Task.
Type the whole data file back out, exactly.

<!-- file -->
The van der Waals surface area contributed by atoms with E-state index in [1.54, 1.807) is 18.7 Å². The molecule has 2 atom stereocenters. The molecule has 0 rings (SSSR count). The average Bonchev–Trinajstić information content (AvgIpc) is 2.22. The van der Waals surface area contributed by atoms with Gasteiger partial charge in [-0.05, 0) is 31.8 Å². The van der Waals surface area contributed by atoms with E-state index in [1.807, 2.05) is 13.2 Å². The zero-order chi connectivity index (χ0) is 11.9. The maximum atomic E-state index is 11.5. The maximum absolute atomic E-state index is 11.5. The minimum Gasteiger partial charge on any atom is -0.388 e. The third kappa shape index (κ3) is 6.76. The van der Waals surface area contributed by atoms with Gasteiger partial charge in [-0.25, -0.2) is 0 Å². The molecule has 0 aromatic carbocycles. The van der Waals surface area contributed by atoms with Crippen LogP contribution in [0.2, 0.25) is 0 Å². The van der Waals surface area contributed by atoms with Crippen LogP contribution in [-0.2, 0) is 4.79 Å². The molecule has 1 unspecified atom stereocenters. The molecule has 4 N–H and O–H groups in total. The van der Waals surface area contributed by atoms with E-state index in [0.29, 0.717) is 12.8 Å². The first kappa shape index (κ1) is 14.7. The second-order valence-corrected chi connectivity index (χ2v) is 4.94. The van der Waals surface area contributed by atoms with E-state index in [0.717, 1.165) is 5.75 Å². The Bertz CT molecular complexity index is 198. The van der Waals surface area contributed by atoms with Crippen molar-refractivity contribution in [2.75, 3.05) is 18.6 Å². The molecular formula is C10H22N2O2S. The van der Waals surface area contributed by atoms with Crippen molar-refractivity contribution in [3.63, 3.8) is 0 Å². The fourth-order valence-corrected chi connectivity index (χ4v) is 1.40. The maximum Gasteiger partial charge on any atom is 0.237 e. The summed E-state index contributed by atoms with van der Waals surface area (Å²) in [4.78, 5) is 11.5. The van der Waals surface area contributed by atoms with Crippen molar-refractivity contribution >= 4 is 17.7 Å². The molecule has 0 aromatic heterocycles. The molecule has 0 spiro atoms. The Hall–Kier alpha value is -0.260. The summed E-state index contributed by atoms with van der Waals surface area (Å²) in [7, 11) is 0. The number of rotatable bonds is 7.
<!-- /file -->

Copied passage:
The van der Waals surface area contributed by atoms with E-state index in [1.54, 1.807) is 18.7 Å². The molecule has 2 atom stereocenters. The molecule has 0 rings (SSSR count). The average Bonchev–Trinajstić information content (AvgIpc) is 2.22. The van der Waals surface area contributed by atoms with Gasteiger partial charge in [-0.05, 0) is 31.8 Å². The van der Waals surface area contributed by atoms with E-state index in [1.807, 2.05) is 13.2 Å². The zero-order chi connectivity index (χ0) is 11.9. The maximum atomic E-state index is 11.5. The maximum absolute atomic E-state index is 11.5. The minimum Gasteiger partial charge on any atom is -0.388 e. The third kappa shape index (κ3) is 6.76. The van der Waals surface area contributed by atoms with Gasteiger partial charge in [-0.25, -0.2) is 0 Å². The molecule has 0 aromatic carbocycles. The van der Waals surface area contributed by atoms with Crippen LogP contribution in [0.2, 0.25) is 0 Å². The van der Waals surface area contributed by atoms with Crippen LogP contribution in [-0.2, 0) is 4.79 Å². The molecule has 1 unspecified atom stereocenters. The molecule has 4 N–H and O–H groups in total. The van der Waals surface area contributed by atoms with E-state index in [0.29, 0.717) is 12.8 Å². The first kappa shape index (κ1) is 14.7. The second-order valence-corrected chi connectivity index (χ2v) is 4.94. The van der Waals surface area contributed by atoms with E-state index in [0.717, 1.165) is 5.75 Å². The Bertz CT molecular complexity index is 198. The van der Waals surface area contributed by atoms with Crippen molar-refractivity contribution in [2.75, 3.05) is 18.6 Å². The molecular formula is C10H22N2O2S. The van der Waals surface area contributed by atoms with Crippen molar-refractivity contribution in [3.63, 3.8) is 0 Å². The fourth-order valence-corrected chi connectivity index (χ4v) is 1.40. The maximum Gasteiger partial charge on any atom is 0.237 e. The summed E-state index contributed by atoms with van der Waals surface area (Å²) in [4.78, 5) is 11.5. The van der Waals surface area contributed by atoms with Crippen molar-refractivity contribution >= 4 is 17.7 Å². The molecule has 0 aromatic heterocycles. The molecule has 0 spiro atoms. The Hall–Kier alpha value is -0.260. The summed E-state index contributed by atoms with van der Waals surface area (Å²) in [7, 11) is 0. The number of rotatable bonds is 7.